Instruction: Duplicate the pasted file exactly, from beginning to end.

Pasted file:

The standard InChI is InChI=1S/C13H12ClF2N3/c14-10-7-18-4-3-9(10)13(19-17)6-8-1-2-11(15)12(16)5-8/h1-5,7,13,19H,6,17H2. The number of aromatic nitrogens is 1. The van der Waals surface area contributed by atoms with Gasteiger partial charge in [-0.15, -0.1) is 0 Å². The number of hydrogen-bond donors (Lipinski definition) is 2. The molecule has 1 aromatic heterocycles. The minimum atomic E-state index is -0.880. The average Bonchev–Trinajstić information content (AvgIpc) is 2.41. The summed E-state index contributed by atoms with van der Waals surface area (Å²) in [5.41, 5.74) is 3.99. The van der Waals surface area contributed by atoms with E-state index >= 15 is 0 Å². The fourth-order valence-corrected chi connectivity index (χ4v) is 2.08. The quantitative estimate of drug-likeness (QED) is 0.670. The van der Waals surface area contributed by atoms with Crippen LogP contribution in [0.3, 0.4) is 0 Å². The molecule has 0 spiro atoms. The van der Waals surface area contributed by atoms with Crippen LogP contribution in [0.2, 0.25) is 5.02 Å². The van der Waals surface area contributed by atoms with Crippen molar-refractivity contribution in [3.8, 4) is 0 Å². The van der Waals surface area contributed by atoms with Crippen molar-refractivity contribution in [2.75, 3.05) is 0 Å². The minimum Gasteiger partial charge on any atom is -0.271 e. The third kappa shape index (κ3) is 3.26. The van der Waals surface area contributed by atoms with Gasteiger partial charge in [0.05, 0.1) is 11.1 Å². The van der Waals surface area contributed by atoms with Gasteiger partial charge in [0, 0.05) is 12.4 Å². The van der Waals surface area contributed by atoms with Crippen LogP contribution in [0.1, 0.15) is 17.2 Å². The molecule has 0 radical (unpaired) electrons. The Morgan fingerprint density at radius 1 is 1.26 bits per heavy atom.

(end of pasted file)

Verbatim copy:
The standard InChI is InChI=1S/C13H12ClF2N3/c14-10-7-18-4-3-9(10)13(19-17)6-8-1-2-11(15)12(16)5-8/h1-5,7,13,19H,6,17H2. The number of aromatic nitrogens is 1. The van der Waals surface area contributed by atoms with Gasteiger partial charge in [-0.15, -0.1) is 0 Å². The number of hydrogen-bond donors (Lipinski definition) is 2. The molecule has 1 aromatic heterocycles. The minimum atomic E-state index is -0.880. The average Bonchev–Trinajstić information content (AvgIpc) is 2.41. The summed E-state index contributed by atoms with van der Waals surface area (Å²) in [5.41, 5.74) is 3.99. The van der Waals surface area contributed by atoms with E-state index >= 15 is 0 Å². The fourth-order valence-corrected chi connectivity index (χ4v) is 2.08. The quantitative estimate of drug-likeness (QED) is 0.670. The van der Waals surface area contributed by atoms with Crippen LogP contribution in [0.3, 0.4) is 0 Å². The molecule has 0 spiro atoms. The van der Waals surface area contributed by atoms with Crippen LogP contribution in [0.2, 0.25) is 5.02 Å². The van der Waals surface area contributed by atoms with Crippen molar-refractivity contribution in [3.8, 4) is 0 Å². The van der Waals surface area contributed by atoms with Crippen molar-refractivity contribution in [2.75, 3.05) is 0 Å². The minimum Gasteiger partial charge on any atom is -0.271 e. The third kappa shape index (κ3) is 3.26. The van der Waals surface area contributed by atoms with Gasteiger partial charge in [0.05, 0.1) is 11.1 Å². The van der Waals surface area contributed by atoms with Gasteiger partial charge in [0, 0.05) is 12.4 Å². The van der Waals surface area contributed by atoms with Crippen LogP contribution in [0.1, 0.15) is 17.2 Å². The molecule has 0 radical (unpaired) electrons. The Morgan fingerprint density at radius 1 is 1.26 bits per heavy atom.